Synopses & Reviews
"Ripley is an unmistakable descendant of Gatsby, that 'penniless young man without a past' who will stop at nothing."Frank Rich
Now part of American film and literary lore, Tom Ripley, "a bisexual psychopath and art forger who murders without remorse when his comforts are threatened" (New York Times Book Review), was Patricia Highsmith's favorite creation. In The Boy Who Followed Ripley (1980), Highsmith explores Ripley's bizarrely paternal relationship with a troubled young runaway, whose abduction draws them into Berlin's seamy underworld. More than any other American literary character, Ripley provides "a lens to peer into the sinister machinations of human behavior" (John Freeman, Pittsburgh Gazette).
About the Author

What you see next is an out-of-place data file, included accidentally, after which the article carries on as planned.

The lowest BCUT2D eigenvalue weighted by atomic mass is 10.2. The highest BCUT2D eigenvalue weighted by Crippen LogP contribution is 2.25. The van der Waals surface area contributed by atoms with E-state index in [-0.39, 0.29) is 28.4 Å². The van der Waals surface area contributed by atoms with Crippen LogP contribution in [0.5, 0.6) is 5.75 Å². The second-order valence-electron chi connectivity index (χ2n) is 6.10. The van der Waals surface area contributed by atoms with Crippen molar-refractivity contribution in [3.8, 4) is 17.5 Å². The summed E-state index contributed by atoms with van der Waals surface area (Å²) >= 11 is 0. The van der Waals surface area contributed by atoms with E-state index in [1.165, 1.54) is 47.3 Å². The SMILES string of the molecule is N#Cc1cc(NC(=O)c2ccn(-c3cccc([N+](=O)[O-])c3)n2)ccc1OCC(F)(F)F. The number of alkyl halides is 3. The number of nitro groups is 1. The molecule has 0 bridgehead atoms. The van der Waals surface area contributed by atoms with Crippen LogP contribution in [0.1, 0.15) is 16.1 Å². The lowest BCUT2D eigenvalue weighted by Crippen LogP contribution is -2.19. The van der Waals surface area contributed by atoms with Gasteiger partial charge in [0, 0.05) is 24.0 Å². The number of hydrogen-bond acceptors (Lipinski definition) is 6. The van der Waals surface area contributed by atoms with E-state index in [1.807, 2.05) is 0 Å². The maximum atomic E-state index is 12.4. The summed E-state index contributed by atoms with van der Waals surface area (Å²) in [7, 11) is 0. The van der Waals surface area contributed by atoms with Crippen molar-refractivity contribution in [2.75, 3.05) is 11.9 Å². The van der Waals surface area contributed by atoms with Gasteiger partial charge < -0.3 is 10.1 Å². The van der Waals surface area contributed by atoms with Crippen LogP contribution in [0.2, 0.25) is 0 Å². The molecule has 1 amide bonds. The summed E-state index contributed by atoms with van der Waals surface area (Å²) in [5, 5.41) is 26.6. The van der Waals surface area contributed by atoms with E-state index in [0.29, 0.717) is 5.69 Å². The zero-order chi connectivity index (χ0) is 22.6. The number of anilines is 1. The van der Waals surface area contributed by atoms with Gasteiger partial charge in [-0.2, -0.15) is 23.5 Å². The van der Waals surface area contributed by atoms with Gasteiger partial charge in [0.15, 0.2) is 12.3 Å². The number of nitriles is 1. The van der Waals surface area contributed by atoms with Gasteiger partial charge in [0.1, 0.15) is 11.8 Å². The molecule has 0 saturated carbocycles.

Patricia Highsmith (1921 – 1995) was born in Fort Worth, Texas, and grew up in New York. She was educated at the Julia Richmond High School in Manhattan and then at Columbia University, where she earned her B.A. in 1942. Her first novel, Strangers on a Train (1950), tells the story of a tennis player and a psychotic who meet on a train and agree to swap murders. The terrifying tale caught the attention of director Alfred Hitchcock, who, with Raymond Chandler, filmed it in 1951. Both the book and the resulting movie are considered to be classics of the crime genre. Highsmith’s subsequent novels, particularly five featuring the dashing forger/murderer Tom Ripley, have been vastly popular and critically acclaimed. In 1957 Highsmith won the coveted French Grand Prix de Litterature Policiere and in 1964 was awarded the Silver Dagger by the British Crime Writers Association. A reclusive person, Highsmith spent much of her life alone. She moved permanently to Europe in 1963 and spent her final years in an isolated house near Locarno on the Swiss-Italian border. Upon her death, Highsmith left three million dollars of her estate to Yaddo, the artist community in upstate New York.